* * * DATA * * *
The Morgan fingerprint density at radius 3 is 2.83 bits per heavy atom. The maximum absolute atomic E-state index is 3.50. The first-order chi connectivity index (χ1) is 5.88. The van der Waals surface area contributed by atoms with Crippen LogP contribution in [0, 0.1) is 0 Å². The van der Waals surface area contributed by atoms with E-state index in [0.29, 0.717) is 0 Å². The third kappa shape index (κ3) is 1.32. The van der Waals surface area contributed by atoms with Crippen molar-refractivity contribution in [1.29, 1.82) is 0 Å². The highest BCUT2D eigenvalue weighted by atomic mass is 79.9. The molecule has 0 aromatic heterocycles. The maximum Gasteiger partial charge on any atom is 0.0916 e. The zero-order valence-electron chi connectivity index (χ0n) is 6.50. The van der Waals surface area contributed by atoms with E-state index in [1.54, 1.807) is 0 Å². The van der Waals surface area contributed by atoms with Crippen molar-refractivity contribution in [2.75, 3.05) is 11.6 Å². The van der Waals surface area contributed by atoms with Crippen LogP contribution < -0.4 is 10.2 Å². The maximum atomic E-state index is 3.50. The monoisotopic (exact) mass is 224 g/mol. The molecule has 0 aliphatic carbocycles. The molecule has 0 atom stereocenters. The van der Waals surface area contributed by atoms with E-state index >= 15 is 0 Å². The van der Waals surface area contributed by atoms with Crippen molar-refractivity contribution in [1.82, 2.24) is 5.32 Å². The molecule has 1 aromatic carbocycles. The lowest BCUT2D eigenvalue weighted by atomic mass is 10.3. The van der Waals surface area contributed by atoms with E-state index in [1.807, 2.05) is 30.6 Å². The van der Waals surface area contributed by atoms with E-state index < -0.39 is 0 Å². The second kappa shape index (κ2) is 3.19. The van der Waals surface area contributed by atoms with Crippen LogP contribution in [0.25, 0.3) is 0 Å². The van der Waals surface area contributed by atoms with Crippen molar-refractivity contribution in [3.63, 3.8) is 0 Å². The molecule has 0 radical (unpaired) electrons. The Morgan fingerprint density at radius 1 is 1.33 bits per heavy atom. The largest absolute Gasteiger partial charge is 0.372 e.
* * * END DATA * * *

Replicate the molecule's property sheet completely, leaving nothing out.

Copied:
The Morgan fingerprint density at radius 3 is 2.83 bits per heavy atom. The maximum absolute atomic E-state index is 3.50. The first-order chi connectivity index (χ1) is 5.88. The van der Waals surface area contributed by atoms with Crippen LogP contribution in [0, 0.1) is 0 Å². The van der Waals surface area contributed by atoms with E-state index in [0.29, 0.717) is 0 Å². The third kappa shape index (κ3) is 1.32. The van der Waals surface area contributed by atoms with Crippen molar-refractivity contribution in [1.29, 1.82) is 0 Å². The highest BCUT2D eigenvalue weighted by atomic mass is 79.9. The molecule has 0 aromatic heterocycles. The maximum Gasteiger partial charge on any atom is 0.0916 e. The zero-order valence-electron chi connectivity index (χ0n) is 6.50. The van der Waals surface area contributed by atoms with E-state index in [1.54, 1.807) is 0 Å². The van der Waals surface area contributed by atoms with Crippen molar-refractivity contribution in [2.75, 3.05) is 11.6 Å². The van der Waals surface area contributed by atoms with Crippen LogP contribution < -0.4 is 10.2 Å². The maximum atomic E-state index is 3.50. The monoisotopic (exact) mass is 224 g/mol. The molecule has 0 aliphatic carbocycles. The molecule has 0 atom stereocenters. The van der Waals surface area contributed by atoms with E-state index >= 15 is 0 Å². The van der Waals surface area contributed by atoms with Crippen molar-refractivity contribution in [1.82, 2.24) is 5.32 Å². The molecule has 1 aromatic carbocycles. The lowest BCUT2D eigenvalue weighted by atomic mass is 10.3. The van der Waals surface area contributed by atoms with E-state index in [1.807, 2.05) is 30.6 Å². The van der Waals surface area contributed by atoms with E-state index < -0.39 is 0 Å². The second kappa shape index (κ2) is 3.19. The van der Waals surface area contributed by atoms with Crippen LogP contribution in [0.25, 0.3) is 0 Å². The van der Waals surface area contributed by atoms with Crippen molar-refractivity contribution in [3.63, 3.8) is 0 Å². The molecule has 0 radical (unpaired) electrons. The Morgan fingerprint density at radius 1 is 1.33 bits per heavy atom. The largest absolute Gasteiger partial charge is 0.372 e.